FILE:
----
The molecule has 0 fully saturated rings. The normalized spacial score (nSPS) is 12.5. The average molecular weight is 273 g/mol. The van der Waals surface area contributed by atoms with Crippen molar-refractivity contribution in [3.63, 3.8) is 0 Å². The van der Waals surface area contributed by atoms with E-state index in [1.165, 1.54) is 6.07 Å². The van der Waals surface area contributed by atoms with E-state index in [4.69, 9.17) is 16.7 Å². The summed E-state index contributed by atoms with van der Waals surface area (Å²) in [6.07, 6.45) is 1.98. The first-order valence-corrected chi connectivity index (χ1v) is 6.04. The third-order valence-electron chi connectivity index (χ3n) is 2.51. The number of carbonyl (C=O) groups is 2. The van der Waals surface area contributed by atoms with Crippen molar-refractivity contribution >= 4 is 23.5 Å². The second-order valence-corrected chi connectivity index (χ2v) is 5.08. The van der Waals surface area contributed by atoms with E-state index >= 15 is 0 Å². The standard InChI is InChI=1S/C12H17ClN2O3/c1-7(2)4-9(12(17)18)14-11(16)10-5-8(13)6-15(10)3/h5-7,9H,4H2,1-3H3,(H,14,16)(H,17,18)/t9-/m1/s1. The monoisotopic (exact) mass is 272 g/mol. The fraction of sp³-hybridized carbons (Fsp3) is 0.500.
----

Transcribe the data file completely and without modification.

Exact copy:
The molecule has 0 fully saturated rings. The normalized spacial score (nSPS) is 12.5. The average molecular weight is 273 g/mol. The van der Waals surface area contributed by atoms with Crippen molar-refractivity contribution in [3.63, 3.8) is 0 Å². The van der Waals surface area contributed by atoms with E-state index in [1.165, 1.54) is 6.07 Å². The van der Waals surface area contributed by atoms with E-state index in [4.69, 9.17) is 16.7 Å². The summed E-state index contributed by atoms with van der Waals surface area (Å²) in [6.07, 6.45) is 1.98. The first-order valence-corrected chi connectivity index (χ1v) is 6.04. The third-order valence-electron chi connectivity index (χ3n) is 2.51. The number of carbonyl (C=O) groups is 2. The van der Waals surface area contributed by atoms with Crippen molar-refractivity contribution >= 4 is 23.5 Å². The second-order valence-corrected chi connectivity index (χ2v) is 5.08. The van der Waals surface area contributed by atoms with E-state index >= 15 is 0 Å². The standard InChI is InChI=1S/C12H17ClN2O3/c1-7(2)4-9(12(17)18)14-11(16)10-5-8(13)6-15(10)3/h5-7,9H,4H2,1-3H3,(H,14,16)(H,17,18)/t9-/m1/s1. The monoisotopic (exact) mass is 272 g/mol. The fraction of sp³-hybridized carbons (Fsp3) is 0.500.